Introduction / History
The Sahis are a Muslim gotra (clan or lineage). There are different opinions as to the origin of the Jats, but most seem to recognize them to be from Indo-Aryan tribes native to the Punjab region that straddles modern Pakistan and India. There is a theory suggesting that they may be the predecessors of Gypsies. They probably reached Egypt with the Muslim conquerors, lived in Afghanistan before the Muslims, and invaded China with the Mongol Army. They also proved to be a threat to Tamarlane in Persia and Uzbekistan in the 1400s.
There are very few records concerning Jats prior to the 1600s. They rose to prominence following the 1669 Jat uprising against Mughal rule, and they ruled various princely states throughout the 18th century. For centuries the Jat lifestyle was designed to foster a martial spirit. Whenever they lost their kingdoms, Jat people became landlords who were ready to defend their land against any invaders.
After 1858, under the British Raj, the Jats were known for their service in the Indian Army, being categorized as a "martial race" by the British. For a couple hundred years Jats were a force that could not be ignored by South Asians or British imperialists.
Where are they located?
Muslim Jat clans like the Sahis are usually from Pakistan's Punjab Province, but they can also live in other provinces as well. Some live in neighboring Afghanistan.
What are their lives like?
Sahi Jats have a very good self-image. "Men may come and men may go, but I go on forever," is a well-known Jat proverb. They are brave, hardworking people who possess both the desire and ability to rule. It has been said that no Jat wants to be ruled. Rather, he desires to have power over a group if not over an area. They take great pride in their ancestry. In fact, all the Jats in a particular village consider themselves to be the descendants of the man whom they believe founded it by the power of the sword.
Conservative by nature, the Jats rarely marry people from other people groups. From about 1650 AD onwards marrying within same clan became more common. The modern-day litmus test that Jat people use in marriage is if the girl and boy must not have the same great-great-grandparents (not related for four generations). If they are from the same clan but are not directly related for four generations then it is considered acceptable for them to marry.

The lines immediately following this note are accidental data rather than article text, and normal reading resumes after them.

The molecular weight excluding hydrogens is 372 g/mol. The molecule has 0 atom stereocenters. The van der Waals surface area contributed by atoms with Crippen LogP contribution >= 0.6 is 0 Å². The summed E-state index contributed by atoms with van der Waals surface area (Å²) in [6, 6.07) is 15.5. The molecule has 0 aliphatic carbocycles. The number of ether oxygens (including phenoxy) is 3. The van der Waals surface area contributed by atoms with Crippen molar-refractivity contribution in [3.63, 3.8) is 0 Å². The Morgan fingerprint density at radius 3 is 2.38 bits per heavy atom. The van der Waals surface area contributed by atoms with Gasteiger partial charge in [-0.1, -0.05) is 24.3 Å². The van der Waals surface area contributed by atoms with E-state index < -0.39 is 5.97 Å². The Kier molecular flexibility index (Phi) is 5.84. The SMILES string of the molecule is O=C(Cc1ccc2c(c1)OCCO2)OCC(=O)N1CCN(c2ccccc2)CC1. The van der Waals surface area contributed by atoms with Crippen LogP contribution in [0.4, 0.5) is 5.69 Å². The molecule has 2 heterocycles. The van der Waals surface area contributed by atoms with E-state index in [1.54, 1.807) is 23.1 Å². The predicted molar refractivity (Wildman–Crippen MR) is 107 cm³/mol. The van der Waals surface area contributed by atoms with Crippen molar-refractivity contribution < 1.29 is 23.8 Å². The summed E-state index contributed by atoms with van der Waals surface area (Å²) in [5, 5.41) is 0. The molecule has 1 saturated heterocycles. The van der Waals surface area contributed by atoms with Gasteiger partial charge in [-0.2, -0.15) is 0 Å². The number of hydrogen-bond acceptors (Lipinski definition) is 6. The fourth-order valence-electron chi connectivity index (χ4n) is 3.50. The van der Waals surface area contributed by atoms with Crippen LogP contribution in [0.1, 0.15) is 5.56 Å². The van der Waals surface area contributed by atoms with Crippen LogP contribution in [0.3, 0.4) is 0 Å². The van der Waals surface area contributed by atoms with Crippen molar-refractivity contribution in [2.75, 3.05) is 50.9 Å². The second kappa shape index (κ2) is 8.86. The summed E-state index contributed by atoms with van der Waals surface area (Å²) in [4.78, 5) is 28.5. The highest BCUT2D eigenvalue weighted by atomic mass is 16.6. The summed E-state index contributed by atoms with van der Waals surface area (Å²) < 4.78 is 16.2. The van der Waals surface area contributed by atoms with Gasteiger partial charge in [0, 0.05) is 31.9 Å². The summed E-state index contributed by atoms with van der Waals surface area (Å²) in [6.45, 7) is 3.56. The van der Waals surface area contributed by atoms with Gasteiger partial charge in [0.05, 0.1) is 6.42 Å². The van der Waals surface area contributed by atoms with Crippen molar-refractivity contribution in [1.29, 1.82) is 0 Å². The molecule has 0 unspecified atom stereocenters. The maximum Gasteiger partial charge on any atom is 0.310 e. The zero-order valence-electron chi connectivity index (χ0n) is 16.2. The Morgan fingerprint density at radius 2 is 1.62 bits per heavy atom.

Physically, the Jats are usually taller and heavier than most of their neighbors. Because of their larger build, their reputation for violence, and the fact that they control much of the land and village income, they are generally feared by other communities.
Most of the Jats live in rural areas, and they are usually landowners. A small percentage are traders and laborers. Today, the Jats are well read, and some occupy high positions in academic and technical arenas.
What are their beliefs?
Though Jats were all originally Hindu, some Jat clans like the Sahis converted to Islam. Most of these Islamic Jats trace their conversion to Sufi saints like Baba Fariduddin Ganjshakar in the 12th century. Muslim Jats have their own culture, which includes poems, songs, and stories of romance.
Though the Muslim Jats are Sunnis, they are known to have a strong tradition of worshiping many local saints. Jats observe many ceremonies, especially rites of passage such as circumcision and initiation into adulthood. Like many other South Asian communities of good standing, Muslim Jats have a negative view of Christianity, because it is associated with people of low status and caste.
What are their needs?
Rural Jat communities need clean drinking water and proper health care facilities. Christian medical teams and humanitarian aid workers are needed to work among them and show them God's love in practical ways.
Missionaries, Christian broadcasts, and evangelistic literature are needed to effectively reach the Jats with the light of the gospel. Most importantly, they need people who will begin to intercede for them, tearing down the strongholds that are keeping them in spiritual bondage. Only then will their hearts be prepared to receive the good news as it is presented to them.
Ask the Lord to send out additional laborers to work among the Muslim Sahi Jats.
Pray that Christian doctors, nurses, and humanitarian aid workers will have opportunities to share the love of Jesus with the Sahi Jats.
Ask God to save key Jat leaders who will boldly proclaim the gospel to their own people.
Pray that churches and mission organizations will accept the challenge of adopting and reaching the Sahi Jats.
Ask God to raise up teams of intercessors who will faithfully stand in the gap for the Jats.
Pray for a disciple making movement to emerge among every Jat clan and community.
Text source: Keith Carey